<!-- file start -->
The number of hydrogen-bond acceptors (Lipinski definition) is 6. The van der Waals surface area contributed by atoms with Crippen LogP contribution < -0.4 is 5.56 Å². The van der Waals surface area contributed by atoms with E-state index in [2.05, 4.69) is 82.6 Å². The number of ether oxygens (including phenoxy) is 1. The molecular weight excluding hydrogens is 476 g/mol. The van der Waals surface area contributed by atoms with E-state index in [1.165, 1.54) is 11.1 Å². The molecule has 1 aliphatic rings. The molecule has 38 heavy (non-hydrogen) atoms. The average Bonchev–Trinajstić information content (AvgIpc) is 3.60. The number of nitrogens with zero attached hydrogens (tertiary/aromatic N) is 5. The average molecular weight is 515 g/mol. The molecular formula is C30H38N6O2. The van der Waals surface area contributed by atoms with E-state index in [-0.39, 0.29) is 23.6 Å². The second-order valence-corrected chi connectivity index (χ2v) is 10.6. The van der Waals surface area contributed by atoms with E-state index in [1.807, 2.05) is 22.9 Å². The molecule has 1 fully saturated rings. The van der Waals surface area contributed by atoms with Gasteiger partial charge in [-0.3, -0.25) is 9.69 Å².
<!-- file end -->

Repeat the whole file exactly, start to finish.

The number of hydrogen-bond acceptors (Lipinski definition) is 6. The van der Waals surface area contributed by atoms with Crippen LogP contribution < -0.4 is 5.56 Å². The van der Waals surface area contributed by atoms with E-state index in [2.05, 4.69) is 82.6 Å². The number of ether oxygens (including phenoxy) is 1. The molecular weight excluding hydrogens is 476 g/mol. The van der Waals surface area contributed by atoms with E-state index in [1.165, 1.54) is 11.1 Å². The molecule has 1 aliphatic rings. The molecule has 38 heavy (non-hydrogen) atoms. The average Bonchev–Trinajstić information content (AvgIpc) is 3.60. The number of nitrogens with zero attached hydrogens (tertiary/aromatic N) is 5. The average molecular weight is 515 g/mol. The molecular formula is C30H38N6O2. The van der Waals surface area contributed by atoms with E-state index in [-0.39, 0.29) is 23.6 Å². The second-order valence-corrected chi connectivity index (χ2v) is 10.6. The van der Waals surface area contributed by atoms with E-state index in [1.807, 2.05) is 22.9 Å². The molecule has 1 fully saturated rings. The van der Waals surface area contributed by atoms with Gasteiger partial charge in [-0.3, -0.25) is 9.69 Å².